Battered & Crumbed

New Year Goodies!

By Dave Donald

There’s nothing like a good ol’ New Year to foster all sorts of visions and plans for things piscatorial in the coming season. For some, the holidays that accompany this celebration provide plenty of opportunities to wet the proverbial line while others are thinking of that ‘trip of a lifetime’ that may just happen before 2016 rolls around.

No matter what’s happening, the fishers mind is invariably led to the state of their tackle and what goodies they might need to make 2015 one to remember. Old Barradave has been working his way through some of the latest offerings and has come away very pleased indeed.

As the mumma gnu said to the father gnu, “Have I got gnus for you!”

Penn Conflict 5000 Reel

I just love the livery of this reel! The all black colouration might not appeal to some but certainly gives the impression that this piece of machinery is ready to leap out there and do some hard work no worries at all when you live in a fish rich paradise like Weipa!

A couple of winds of the handle is enough to get the feeling that this is a solid but super smooth offering from Penn that is marketed towards the upper echelon of the sport fishing fraternity. The Conflict sports a full metal body and that allows maintenance of the precision gear alignment even under the most severe fishing pressure. With 12 kilos of drag available from the legendary HT100 carbon fibre washers, this is one reel that is ready for some serious piscatorial adversaries.

Smoothness is enhanced by the balanced aluminium bail rotor and the vented spool is one of the first to be designed to take braided superlines without the need to use nylon backing. The spool features a rubber gasket that allows braid to be tied directly to its base so that the mass of line won’t slip when major drag pressure is applied. Line capacity rings top off Penn’s innovative design by assisting fishers to determine at a glance how much line they’ve lost on a hot runner.

I filled the Conflict with some Spider Wire Stealth Code Red 30 pound (15 kilo) braid and fitted around 250 meters to the Conflict spool. The reel was then mounted on a Penn Regiment 2.13 meter (7 foot) 8 to 12 kilo spinning rod.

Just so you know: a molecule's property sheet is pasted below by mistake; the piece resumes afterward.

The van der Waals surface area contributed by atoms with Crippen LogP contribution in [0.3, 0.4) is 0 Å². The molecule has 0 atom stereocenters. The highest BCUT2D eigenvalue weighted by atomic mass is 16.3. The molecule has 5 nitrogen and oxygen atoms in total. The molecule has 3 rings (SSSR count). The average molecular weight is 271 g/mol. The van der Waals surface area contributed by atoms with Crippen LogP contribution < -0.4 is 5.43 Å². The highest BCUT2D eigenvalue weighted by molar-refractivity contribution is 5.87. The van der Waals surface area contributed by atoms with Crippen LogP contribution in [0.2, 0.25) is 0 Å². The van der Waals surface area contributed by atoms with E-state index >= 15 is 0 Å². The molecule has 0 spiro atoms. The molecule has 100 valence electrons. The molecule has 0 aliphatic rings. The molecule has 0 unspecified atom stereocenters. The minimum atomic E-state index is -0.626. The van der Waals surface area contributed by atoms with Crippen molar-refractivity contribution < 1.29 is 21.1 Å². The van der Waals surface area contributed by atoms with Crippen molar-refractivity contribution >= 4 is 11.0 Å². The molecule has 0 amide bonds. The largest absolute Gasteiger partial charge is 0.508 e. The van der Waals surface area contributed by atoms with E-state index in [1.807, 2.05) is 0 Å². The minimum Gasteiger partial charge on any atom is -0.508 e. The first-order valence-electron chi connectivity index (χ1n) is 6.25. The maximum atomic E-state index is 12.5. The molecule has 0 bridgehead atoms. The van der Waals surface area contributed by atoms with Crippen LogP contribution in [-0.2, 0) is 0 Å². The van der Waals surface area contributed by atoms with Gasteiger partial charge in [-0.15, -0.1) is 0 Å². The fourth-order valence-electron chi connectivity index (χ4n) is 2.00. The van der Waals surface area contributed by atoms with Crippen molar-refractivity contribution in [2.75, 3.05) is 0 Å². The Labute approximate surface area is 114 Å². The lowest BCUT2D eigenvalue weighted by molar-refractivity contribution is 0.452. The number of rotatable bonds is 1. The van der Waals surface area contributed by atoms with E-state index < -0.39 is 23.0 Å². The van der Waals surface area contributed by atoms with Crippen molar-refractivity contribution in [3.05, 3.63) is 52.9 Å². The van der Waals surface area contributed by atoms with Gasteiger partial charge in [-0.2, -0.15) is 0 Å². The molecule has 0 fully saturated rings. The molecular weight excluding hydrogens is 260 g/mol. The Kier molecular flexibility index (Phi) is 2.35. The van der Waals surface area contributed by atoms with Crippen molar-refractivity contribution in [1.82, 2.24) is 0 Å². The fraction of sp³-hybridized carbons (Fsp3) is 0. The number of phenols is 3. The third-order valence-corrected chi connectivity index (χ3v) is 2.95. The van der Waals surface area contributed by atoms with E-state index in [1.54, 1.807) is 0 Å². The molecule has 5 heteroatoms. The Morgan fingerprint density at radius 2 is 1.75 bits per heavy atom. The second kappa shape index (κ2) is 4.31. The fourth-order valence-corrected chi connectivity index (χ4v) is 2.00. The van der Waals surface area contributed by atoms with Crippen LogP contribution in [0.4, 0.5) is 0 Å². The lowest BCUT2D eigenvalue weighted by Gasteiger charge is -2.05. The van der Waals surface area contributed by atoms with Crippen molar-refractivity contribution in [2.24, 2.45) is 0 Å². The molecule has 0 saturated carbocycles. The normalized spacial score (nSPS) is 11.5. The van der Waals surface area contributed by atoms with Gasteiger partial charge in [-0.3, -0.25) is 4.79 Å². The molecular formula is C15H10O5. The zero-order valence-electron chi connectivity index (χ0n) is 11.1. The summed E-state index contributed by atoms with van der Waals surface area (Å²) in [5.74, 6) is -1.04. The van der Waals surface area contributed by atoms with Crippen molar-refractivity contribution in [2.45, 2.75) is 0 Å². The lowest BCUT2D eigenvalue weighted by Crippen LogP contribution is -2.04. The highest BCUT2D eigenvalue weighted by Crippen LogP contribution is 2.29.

Penn Regiment Spin Rod

This beauty has just what I like in an offshore rod – it’s light in weight, yet has heaps of power when you need it and casts a range of lure weights like a bullet. The Regiment is 100% graphite and features the latest Fuji K tapered one-piece guides with Alconite inserts that resist the line becoming wrapped around the guide frame when wind knots happen. A stylish graphite reel seat allows the reel to be seated securely, something that is very important when high speed species like tuna come along.

The shaped Hybra-Cork rod grips have been constructed from rubber and cork that is then bonded to a lightweight core material and I was very impressed at how ‘sticky’ they were even after grabbing them with hands that had not been wiped after handling a nice queenfish. I would have liked a slightly larger fore-grip but must admit that I didn’t really notice the difference when the fish came along.


The Conflict and Regiment balanced perfectly and ended up doing most of the usual tasks I require a Weipa offshore outfit to do very well indeed. Whether casting 60 gram slugs at half a dozen longtails working a bait ball or working a 45gram jighead and soft plastic off the bottom in 20 metres, the combination felt perfectly suited to the task.

As is often the way when you’re looking for a good picture, two tuna fell off on the way in then I made the mistake of trying to lift a solid grey mackerel over the side without a net – and it met the same fate. Luckily, a feisty queenfish came along to really give the outfit a good going over, jumping all over the place before I finally managed to grab its tail.